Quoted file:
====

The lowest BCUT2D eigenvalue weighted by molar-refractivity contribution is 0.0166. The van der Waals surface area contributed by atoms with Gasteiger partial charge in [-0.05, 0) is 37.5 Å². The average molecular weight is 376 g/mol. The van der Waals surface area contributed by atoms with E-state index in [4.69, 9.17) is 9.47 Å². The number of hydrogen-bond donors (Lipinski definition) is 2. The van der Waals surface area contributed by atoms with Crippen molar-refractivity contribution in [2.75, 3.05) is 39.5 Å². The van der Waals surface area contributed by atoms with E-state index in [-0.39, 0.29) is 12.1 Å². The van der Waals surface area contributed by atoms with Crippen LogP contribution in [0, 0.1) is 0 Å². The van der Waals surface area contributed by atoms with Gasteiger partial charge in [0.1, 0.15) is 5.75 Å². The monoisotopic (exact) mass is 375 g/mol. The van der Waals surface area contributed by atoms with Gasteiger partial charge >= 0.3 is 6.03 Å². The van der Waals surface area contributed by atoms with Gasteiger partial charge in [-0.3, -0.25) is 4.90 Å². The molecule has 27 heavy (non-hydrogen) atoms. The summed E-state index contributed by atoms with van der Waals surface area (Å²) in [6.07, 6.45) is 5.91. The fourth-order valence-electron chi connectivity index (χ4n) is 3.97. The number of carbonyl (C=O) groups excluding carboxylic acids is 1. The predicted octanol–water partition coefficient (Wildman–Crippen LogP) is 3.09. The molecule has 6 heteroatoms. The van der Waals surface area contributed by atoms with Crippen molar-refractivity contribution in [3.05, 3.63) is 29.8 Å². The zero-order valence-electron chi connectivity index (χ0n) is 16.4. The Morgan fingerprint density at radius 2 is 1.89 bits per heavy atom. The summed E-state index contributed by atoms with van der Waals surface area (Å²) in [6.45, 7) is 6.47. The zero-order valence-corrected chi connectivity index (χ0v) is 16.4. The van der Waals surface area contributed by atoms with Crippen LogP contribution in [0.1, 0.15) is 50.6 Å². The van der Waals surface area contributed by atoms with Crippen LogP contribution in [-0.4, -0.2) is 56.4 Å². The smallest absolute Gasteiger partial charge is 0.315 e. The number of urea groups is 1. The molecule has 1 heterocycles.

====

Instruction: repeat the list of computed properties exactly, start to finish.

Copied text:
The lowest BCUT2D eigenvalue weighted by molar-refractivity contribution is 0.0166. The van der Waals surface area contributed by atoms with Gasteiger partial charge in [-0.05, 0) is 37.5 Å². The average molecular weight is 376 g/mol. The van der Waals surface area contributed by atoms with E-state index in [4.69, 9.17) is 9.47 Å². The number of hydrogen-bond donors (Lipinski definition) is 2. The van der Waals surface area contributed by atoms with Crippen molar-refractivity contribution in [2.75, 3.05) is 39.5 Å². The van der Waals surface area contributed by atoms with E-state index in [-0.39, 0.29) is 12.1 Å². The van der Waals surface area contributed by atoms with Crippen LogP contribution in [0, 0.1) is 0 Å². The van der Waals surface area contributed by atoms with Gasteiger partial charge in [0.1, 0.15) is 5.75 Å². The monoisotopic (exact) mass is 375 g/mol. The van der Waals surface area contributed by atoms with Gasteiger partial charge >= 0.3 is 6.03 Å². The van der Waals surface area contributed by atoms with Gasteiger partial charge in [-0.3, -0.25) is 4.90 Å². The molecule has 27 heavy (non-hydrogen) atoms. The summed E-state index contributed by atoms with van der Waals surface area (Å²) in [6.07, 6.45) is 5.91. The fourth-order valence-electron chi connectivity index (χ4n) is 3.97. The number of carbonyl (C=O) groups excluding carboxylic acids is 1. The predicted octanol–water partition coefficient (Wildman–Crippen LogP) is 3.09. The molecule has 6 heteroatoms. The van der Waals surface area contributed by atoms with Crippen molar-refractivity contribution in [3.05, 3.63) is 29.8 Å². The zero-order valence-electron chi connectivity index (χ0n) is 16.4. The Morgan fingerprint density at radius 2 is 1.89 bits per heavy atom. The summed E-state index contributed by atoms with van der Waals surface area (Å²) in [6.45, 7) is 6.47. The zero-order valence-corrected chi connectivity index (χ0v) is 16.4. The van der Waals surface area contributed by atoms with Crippen LogP contribution in [0.1, 0.15) is 50.6 Å². The van der Waals surface area contributed by atoms with Crippen LogP contribution in [-0.4, -0.2) is 56.4 Å². The smallest absolute Gasteiger partial charge is 0.315 e. The number of urea groups is 1. The molecule has 1 heterocycles.